1. Civil Rights Protests: George Floyd Protests: During the civil rights protests following George Floyd’s death in 2020, attorneys were often on the ground as part of legal observer teams. These teams, organized by groups such as the National Lawyers Guild (NLG), monitored police conduct, provided legal support to protesters, and offered immediate legal advice to those detained​​.

  2. Mass Shooting Incidents: Pulse Nightclub Shooting: After the Pulse nightclub shooting in Orlando in 2016, on the ground attorneys provided immediate legal support to victims and their families. They assisted with a variety of legal issues, including accessing victim compensation funds, handling immigration matters for undocumented victims, and navigating healthcare and insurance claims​​.

These examples illustrate how attorneys can be integral members of immediate response teams, offering immediate crucial legal support in times of crisis.

Responding to Mental Health Subjects: a Modest Proposal

Here is Sgt. Schrecker’s proposal published on “American Thinker” from 10 years ago;

December 10, 2014
Responding to Mental Health Subjects: a Modest Proposal
By Sgt. Jerry Schrecker (Ret)

So you think that law enforcement is responding incorrectly to out-of-control mentally or drug deranged subjects and that the mental subjects are needlessly dying? Well, I have a solution for that.

Law enforcement isn’t the appropriate entity to be calling for these issues in the first place. Law enforcement’s job is to “enforce law”…not deal with what are clearly mental-health issues which are the provenance of the mental-health disciplines.

So here’s what you do; The county (or whoever is in control of emergency medical services) hires a team to crew one ambulance per every 8 or 12 hour shift that is comprised of;

• One Psychiatrist/Psychologist
• One Attorney
• Two UNARMED Security Guards
• Two EMTs

It will be the responsibility of this team to take all calls regarding any suspected mental-health issues, whether they are armed or not, such as naked person walking down the street… with a knife/gun. Law enforcement will not be sent to these calls because they have already been deemed incapable of handling these calls correctly by psychiatrists/psychologists and attorneys.

Now it will be the psychiatrists/psychologists and attorneys who will get to show their professionalism and show us all how such matters are properly handled.

No more will there be lengthy waits in the hospital tying up a bed because a fully trained and qualified psychiatrist/psychologist will be immediately on hand to make a determination whether the mental health subject is a “danger to himself or others”  …as the mental health subject chases him or her around the house or yard with a butcher knife. The psychiatrists/psychologists who have been telling law enforcement for so long how to deal with such and that we don’t have to hurt them can now show law enforcement just how that is accomplished without any use of force. And of course the psychiatrist/psychologist will be the team leader.

The attorney will be a very valuable asset to the team because he or she will be there running alongside of the psychiatrist/psychologist giving them advice on how to not violate the mental health subject’s rights… as they are chased by the knife-wielding mental health subject. Yes, the attorney is there to keep the county out of trouble with lawsuits and to protect the rights of the mental health subject… as they themselves are chased by the knife-wielding mental health subject. But this should be no problem for the attorney. Remember, they’re all the time telling law enforcement what they did wrong… so the attorney knows how to do it just right, of course.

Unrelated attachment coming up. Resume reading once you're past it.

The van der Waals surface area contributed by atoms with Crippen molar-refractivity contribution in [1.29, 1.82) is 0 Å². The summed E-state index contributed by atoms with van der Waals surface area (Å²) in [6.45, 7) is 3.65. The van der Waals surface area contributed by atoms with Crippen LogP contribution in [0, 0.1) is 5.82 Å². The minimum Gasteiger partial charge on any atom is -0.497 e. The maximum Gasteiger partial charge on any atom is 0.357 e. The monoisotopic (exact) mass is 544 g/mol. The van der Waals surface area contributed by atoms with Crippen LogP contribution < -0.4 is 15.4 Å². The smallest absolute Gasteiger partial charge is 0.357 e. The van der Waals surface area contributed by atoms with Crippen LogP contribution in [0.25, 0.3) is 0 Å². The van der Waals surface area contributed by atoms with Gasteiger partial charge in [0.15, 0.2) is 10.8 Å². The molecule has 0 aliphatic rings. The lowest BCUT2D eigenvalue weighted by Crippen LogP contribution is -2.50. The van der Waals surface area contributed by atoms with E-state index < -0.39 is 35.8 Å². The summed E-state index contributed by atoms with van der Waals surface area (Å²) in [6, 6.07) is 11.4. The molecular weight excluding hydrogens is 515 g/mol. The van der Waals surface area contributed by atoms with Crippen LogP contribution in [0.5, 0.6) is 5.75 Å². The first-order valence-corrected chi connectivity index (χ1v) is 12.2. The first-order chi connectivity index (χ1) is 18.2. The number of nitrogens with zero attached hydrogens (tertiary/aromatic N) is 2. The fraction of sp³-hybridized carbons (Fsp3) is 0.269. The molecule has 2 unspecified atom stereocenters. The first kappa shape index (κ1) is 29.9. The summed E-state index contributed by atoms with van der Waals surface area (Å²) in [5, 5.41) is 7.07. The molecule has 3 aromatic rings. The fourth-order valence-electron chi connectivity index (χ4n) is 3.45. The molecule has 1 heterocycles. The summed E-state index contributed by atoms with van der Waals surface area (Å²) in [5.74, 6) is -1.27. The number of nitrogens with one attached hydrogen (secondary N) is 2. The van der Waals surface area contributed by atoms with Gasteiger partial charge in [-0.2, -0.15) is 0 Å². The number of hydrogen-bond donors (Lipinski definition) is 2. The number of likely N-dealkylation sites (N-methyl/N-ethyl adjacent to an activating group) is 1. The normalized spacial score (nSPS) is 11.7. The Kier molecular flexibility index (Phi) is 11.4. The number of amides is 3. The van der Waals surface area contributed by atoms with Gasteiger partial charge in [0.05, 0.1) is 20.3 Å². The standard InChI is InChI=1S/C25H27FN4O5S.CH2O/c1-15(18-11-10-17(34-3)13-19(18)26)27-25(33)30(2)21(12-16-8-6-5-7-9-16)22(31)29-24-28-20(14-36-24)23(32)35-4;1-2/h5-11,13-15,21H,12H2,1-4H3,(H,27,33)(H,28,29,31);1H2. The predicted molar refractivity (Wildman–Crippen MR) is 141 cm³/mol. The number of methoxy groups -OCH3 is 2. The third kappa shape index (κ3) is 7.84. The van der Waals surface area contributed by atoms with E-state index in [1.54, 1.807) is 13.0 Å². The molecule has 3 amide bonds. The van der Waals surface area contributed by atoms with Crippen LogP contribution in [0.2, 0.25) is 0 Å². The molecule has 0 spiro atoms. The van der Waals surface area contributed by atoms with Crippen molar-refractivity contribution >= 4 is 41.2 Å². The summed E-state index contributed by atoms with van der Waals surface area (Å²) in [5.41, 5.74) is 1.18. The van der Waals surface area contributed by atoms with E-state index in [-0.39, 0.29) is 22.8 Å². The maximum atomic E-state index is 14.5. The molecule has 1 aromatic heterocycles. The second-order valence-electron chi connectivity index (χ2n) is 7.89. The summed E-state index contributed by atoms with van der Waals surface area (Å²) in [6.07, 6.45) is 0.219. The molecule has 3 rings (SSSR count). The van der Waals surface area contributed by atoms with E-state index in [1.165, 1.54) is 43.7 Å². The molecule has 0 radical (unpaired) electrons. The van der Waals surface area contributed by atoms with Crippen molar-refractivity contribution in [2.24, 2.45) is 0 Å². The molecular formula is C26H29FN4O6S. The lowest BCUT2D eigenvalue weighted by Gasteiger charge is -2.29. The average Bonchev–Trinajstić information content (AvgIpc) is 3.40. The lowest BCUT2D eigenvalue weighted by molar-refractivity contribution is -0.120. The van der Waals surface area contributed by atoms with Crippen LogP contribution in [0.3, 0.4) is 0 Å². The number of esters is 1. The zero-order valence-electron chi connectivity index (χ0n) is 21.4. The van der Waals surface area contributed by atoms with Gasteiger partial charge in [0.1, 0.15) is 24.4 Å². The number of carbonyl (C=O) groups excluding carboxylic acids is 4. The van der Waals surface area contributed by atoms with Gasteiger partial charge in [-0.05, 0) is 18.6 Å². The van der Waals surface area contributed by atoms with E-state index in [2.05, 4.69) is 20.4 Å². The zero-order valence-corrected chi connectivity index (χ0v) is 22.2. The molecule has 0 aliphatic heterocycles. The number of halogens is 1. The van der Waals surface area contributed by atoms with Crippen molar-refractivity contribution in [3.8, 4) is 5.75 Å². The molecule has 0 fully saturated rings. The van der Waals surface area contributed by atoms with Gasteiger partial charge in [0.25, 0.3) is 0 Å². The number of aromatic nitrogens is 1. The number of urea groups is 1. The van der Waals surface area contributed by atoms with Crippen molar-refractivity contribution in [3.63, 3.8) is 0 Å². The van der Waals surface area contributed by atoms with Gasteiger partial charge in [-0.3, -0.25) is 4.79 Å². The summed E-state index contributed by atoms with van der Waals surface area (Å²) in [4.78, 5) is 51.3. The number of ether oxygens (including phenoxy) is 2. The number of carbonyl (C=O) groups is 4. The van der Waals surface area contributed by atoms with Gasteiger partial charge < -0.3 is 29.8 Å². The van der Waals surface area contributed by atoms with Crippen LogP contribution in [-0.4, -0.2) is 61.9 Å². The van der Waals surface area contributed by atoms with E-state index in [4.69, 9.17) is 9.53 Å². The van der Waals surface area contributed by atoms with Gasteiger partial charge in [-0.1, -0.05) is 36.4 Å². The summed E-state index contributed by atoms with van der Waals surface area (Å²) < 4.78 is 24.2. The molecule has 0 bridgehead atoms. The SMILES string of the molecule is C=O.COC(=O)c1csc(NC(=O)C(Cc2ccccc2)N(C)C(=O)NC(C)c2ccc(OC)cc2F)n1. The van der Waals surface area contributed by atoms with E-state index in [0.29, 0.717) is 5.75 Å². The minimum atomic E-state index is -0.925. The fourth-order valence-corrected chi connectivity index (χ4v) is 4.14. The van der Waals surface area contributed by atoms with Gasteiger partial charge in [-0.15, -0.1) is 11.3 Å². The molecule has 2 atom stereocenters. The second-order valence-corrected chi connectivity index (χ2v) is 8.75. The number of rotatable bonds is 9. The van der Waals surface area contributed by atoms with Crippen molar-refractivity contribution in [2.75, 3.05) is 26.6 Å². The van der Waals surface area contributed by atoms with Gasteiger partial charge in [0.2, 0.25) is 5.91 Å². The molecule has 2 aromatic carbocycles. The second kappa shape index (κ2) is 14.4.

The two unarmed security guards? Why they are there to keep anybody from interfering with the psychiatrist/psychologist and the attorney. Why no… they will not be assisting the psychiatrist/psychologist and attorney because that would violate one of the most common complaints, that there would be 3, 4, 5 on one and that’s wrong! No, the psychiatrist/psychologist and attorney should be just fine dealing with the knife-wielding mental health subject because they have told us all so many times how law enforcement “should” have done it… without so many people.

The two EMTs? They stay inside the locked ambulance until the psychiatrist/psychologist and attorney have the knife-wielding mental health subject under control and properly restrained as appropriate to the incident. Only then are they to exit the ambulance and treat injuries (But, of course there won’t be any — since the psychiatrist/psychologist and attorney know what they’re doing). In cases where gunshots or a gun are reported they will park a block away from the address and the psychiatrist/psychologist, attorney, and unarmed security guards can walk the rest of the way.

Oh, don’t worry about the unarmed security guards — the psychiatrist/psychologist and attorney are professionals and know how to “talk” down a violent knife or gun-wielding mental health subject safely as they so often insist that law enforcement should be able to do.

The cost? Why the offsets of what would certainly be a reduction in lawsuits, wasted officer hours sitting in a hospital for a mental commitment, and simply thinking of the value of a life, makes the cost completely acceptable.

It’s time we put the “professionals” where they will do the most good.